Cultivating a community that goes beyond the pages has been a core focus for you since the inception of JANE. Can you share why this is so important to you?
Community is really at the heart of everything we create and the intention behind JANE was always to become more than a magazine. Over the past four years we’ve shaped it to be a slow art movement, something that goes beyond the pages and champions an overarching change in artistic and creative consumption and conception. This community is something that we’re very proud of and my hope is that both the publication and the movement can act as a support system that works to unite us through words and art while we explore alternative versions, and speeds, of consumption.
|"We created JANE as a response to the media landscape at the time. Our intention was to build a publication and a community that considered and challenged the dialogue around creative intention and consumption"|
Each issue is shot entirely on film, were there any defining factors that influenced this choice?
The intention behind JANE was to slow things down. Analogue photography is the embodiment of this intention; it is a physical process that greatly facilitates the connection between self and art. It also allows for a more mindful exploration within the act of creating.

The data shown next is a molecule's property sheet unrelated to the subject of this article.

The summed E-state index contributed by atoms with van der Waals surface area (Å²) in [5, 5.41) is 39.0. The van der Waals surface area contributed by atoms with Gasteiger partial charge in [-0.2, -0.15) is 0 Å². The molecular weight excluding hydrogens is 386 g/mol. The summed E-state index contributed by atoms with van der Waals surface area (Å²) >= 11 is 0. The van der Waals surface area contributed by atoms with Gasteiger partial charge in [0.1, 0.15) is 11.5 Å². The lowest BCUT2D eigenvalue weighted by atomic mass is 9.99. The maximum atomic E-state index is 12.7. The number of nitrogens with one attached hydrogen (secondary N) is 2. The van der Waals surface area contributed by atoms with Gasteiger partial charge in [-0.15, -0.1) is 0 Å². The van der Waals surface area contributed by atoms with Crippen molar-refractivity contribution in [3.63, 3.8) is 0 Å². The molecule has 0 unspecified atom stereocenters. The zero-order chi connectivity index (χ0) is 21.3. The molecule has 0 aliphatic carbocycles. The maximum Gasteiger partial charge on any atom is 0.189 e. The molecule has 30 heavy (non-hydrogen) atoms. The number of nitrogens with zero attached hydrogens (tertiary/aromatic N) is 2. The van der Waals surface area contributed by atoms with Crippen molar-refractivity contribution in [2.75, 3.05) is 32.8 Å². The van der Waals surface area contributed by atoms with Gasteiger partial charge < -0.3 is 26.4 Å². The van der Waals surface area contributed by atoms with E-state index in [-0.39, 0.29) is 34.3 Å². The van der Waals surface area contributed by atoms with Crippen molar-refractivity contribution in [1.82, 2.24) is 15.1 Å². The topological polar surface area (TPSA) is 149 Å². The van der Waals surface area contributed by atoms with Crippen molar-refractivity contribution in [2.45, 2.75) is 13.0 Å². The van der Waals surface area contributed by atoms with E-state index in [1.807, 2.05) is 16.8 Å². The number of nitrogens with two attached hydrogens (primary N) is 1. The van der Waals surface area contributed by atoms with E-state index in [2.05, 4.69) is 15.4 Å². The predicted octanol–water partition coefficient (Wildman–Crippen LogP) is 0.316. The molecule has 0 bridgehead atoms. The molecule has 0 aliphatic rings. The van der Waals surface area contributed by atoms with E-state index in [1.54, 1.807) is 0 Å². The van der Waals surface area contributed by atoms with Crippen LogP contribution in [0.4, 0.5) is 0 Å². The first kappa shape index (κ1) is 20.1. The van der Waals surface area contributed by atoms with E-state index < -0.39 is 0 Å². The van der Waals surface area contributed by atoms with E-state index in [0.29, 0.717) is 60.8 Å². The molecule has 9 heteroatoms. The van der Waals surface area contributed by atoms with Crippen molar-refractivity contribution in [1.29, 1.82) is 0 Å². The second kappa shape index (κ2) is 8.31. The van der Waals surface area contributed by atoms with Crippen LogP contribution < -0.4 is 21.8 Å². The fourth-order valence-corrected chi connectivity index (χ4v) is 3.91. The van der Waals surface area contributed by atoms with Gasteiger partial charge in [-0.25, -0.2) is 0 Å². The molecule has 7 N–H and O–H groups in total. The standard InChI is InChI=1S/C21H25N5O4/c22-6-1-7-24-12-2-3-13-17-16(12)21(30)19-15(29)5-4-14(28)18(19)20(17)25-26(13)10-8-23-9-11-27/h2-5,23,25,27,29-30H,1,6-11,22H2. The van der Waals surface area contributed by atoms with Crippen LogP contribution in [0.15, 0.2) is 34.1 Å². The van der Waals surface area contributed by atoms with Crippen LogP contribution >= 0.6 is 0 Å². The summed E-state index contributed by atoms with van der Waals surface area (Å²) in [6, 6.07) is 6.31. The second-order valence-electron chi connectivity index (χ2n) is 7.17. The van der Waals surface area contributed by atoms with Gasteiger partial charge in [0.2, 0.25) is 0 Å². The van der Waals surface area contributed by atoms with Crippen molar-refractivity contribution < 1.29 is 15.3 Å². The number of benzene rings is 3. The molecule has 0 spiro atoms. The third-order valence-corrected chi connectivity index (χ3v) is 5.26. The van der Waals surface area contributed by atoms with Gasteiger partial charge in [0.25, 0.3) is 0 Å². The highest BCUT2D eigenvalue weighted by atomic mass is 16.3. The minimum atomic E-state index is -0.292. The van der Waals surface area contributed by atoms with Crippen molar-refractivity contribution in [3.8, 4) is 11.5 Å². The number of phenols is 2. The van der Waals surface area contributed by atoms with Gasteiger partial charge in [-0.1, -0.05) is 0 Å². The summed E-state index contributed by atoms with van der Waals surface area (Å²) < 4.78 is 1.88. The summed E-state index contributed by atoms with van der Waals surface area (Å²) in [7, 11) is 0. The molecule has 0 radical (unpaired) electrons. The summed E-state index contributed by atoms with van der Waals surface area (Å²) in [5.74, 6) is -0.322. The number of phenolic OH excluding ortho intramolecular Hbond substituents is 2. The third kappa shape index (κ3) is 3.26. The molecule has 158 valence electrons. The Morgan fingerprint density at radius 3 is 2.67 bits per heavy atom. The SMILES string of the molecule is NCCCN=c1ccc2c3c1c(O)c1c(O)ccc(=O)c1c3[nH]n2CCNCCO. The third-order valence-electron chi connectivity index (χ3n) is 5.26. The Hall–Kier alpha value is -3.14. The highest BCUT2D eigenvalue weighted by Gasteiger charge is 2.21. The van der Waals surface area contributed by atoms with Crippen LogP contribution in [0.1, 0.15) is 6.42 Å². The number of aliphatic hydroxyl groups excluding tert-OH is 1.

JANE Magazine is bi-annual, which we believe is part of the reason why each issue feels so special and consumable. Does sustainability and slow consumerism come into play here?
Yes absolutely. Human beings as a collective can no longer afford to make any purchase decisions without thinking about issues of sustainability and waste. Beyond the aesthetics and the content, we have to be accountable for the materials we’re choosing and the logistics involved in running a publication.
In addition to sustainability, from a creative and manpower perspective there is just no need for us to print more than two issues per year. The themes and concepts explored within the issues are done so extensively and in such depth that it takes a few months to consume and then digest them. We want to offer our readers space and time to be inspired, to create, or to simply sit with concepts presented.
From a logistical standpoint as well, we are still a two-person team. Odin and I work on every element of the business, from packing orders to creating briefs and producing content so at this time in addition to creating online content and launching JANE productions we just couldn’t manage more than two issues per year.
Who are your most revered creatives, past and current, and what influence do they have on you?
Some who come to mind in this moment:
All strong women in the arts who have embodied their practice as a way to view and speak about the world.